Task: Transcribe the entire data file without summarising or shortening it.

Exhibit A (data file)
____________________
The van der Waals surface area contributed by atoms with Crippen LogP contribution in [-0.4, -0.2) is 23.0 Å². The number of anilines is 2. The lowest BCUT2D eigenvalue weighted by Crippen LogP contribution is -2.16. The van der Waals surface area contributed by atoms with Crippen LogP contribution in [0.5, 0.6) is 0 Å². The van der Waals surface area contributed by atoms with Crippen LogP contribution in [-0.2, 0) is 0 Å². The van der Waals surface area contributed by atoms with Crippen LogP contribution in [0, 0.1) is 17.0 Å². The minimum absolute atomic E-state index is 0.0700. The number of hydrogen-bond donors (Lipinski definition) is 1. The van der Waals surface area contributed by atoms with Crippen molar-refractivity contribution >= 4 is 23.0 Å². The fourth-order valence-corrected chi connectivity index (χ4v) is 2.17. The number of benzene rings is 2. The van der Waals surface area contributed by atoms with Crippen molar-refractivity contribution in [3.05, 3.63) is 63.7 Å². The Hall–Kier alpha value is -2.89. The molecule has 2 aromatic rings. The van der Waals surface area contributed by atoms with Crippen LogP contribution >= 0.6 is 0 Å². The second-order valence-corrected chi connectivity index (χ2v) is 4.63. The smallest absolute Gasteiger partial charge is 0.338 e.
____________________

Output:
The van der Waals surface area contributed by atoms with Crippen LogP contribution in [-0.4, -0.2) is 23.0 Å². The number of anilines is 2. The lowest BCUT2D eigenvalue weighted by Crippen LogP contribution is -2.16. The van der Waals surface area contributed by atoms with Crippen LogP contribution in [0.5, 0.6) is 0 Å². The van der Waals surface area contributed by atoms with Crippen LogP contribution in [-0.2, 0) is 0 Å². The van der Waals surface area contributed by atoms with Crippen LogP contribution in [0, 0.1) is 17.0 Å². The minimum absolute atomic E-state index is 0.0700. The number of hydrogen-bond donors (Lipinski definition) is 1. The van der Waals surface area contributed by atoms with Crippen molar-refractivity contribution >= 4 is 23.0 Å². The fourth-order valence-corrected chi connectivity index (χ4v) is 2.17. The number of benzene rings is 2. The van der Waals surface area contributed by atoms with Crippen molar-refractivity contribution in [3.05, 3.63) is 63.7 Å². The Hall–Kier alpha value is -2.89. The molecule has 2 aromatic rings. The van der Waals surface area contributed by atoms with Crippen LogP contribution >= 0.6 is 0 Å². The second-order valence-corrected chi connectivity index (χ2v) is 4.63. The smallest absolute Gasteiger partial charge is 0.338 e.